Figure 1. Photos © Mark Blooi

Since the description and subsequent discovery of the origins of the novel fungal disease Batrachochytrium salamandrivorans (Bsal) the world’s amphibian conservationists have gone in full alert. Fire salamander (Salamandra salamandra terrestris) populations in the Netherlands and Belgium have crashed to the brink of local extinction due to the fungus. The latest study shows that most of Europe’s salamander species and some North American species die soon after exposure to the fungus (Martel et al. 2014). All the ingredients for a potential global ecological disaster are in place. We all know what a close relative of this new fungus, B. dendrobatidis, has caused world wide…

Scientists work hard to study this chytrid fungus and how it can be beaten before it spreads across Europe and hits the Americas. The first results of combating the fungus in the laboratory on wild fire salamanders has recently been published (Blooi et al. 2015). Blooi devised an experiment in the laboratory using heat (and not chemicals) to rid infected animals of the fungus. The optimal temperature for Bsal is 15 degrees Celsius. Salamanders inoculated with Bsal and kept at 15-20 degrees Celsius were soon colonized by the fungus and subsequently died. Animals infected at 15 degrees died quicker than animals kept at 20 degrees. However, infected salamanders that were kept at 25 degrees Celsius for 10 consecutive days were completely fungus free after this heat treatment. Lesions caused by the fungus totally vanished after this treatment (Figure 1). These results were validated by applying the same heat treatment to 30 wild and naturally infected fire salamanders from Belgium. Almost all 30 salamanders were fungus free after these 10 days.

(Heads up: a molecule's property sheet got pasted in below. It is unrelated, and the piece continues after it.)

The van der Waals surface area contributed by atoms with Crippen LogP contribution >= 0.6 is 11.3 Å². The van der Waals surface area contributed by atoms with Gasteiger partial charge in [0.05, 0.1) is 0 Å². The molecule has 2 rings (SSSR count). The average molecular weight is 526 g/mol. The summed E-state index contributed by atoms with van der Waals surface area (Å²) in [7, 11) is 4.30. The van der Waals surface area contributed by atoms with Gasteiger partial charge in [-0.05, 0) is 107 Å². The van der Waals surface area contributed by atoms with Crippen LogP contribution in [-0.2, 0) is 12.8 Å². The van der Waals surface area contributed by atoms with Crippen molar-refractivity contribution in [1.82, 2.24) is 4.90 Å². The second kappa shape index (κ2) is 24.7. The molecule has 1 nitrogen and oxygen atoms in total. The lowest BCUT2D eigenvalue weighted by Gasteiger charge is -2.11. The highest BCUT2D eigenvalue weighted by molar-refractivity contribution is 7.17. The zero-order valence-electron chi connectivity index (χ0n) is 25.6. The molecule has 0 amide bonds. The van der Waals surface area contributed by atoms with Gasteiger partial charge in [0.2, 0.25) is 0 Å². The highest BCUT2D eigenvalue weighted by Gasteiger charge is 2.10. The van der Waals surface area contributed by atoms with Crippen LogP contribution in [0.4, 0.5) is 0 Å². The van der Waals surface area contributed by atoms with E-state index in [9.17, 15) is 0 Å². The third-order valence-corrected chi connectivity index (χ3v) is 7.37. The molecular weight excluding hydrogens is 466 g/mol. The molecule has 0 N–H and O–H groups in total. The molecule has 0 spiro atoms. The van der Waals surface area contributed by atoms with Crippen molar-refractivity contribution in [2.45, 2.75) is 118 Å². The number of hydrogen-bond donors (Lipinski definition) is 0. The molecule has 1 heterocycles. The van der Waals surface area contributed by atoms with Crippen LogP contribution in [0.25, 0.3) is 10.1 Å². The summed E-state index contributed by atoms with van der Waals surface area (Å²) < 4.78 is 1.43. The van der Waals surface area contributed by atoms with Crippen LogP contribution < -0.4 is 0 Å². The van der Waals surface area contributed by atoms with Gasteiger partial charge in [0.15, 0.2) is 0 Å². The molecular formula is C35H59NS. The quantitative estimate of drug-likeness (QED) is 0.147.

These results are the first clues how to combat this nasty fungus. Heat treatment is more preferable to for example treatment with anti-fungal chemicals for microbes may acquire resistance for these substances. Also, heat treatments is low cost and easily applicable. This study shows the importance of temperature in disease dynamics. How it works in the wild is a subject for future study.


Photo ©  Frank Pasmans

Want to read more about this study, check out this link:

Citation: Blooi, M. et al. Treatment of urodelans based on temperature dependent infection dynamics of Batrachochytrium salamandrivorans. Sci. Rep. 5, 8037; DOI:10.1038/srep08037 (2015).

With many thanks to Mark Blooi for reviewing this blog!

By Tariq Stark

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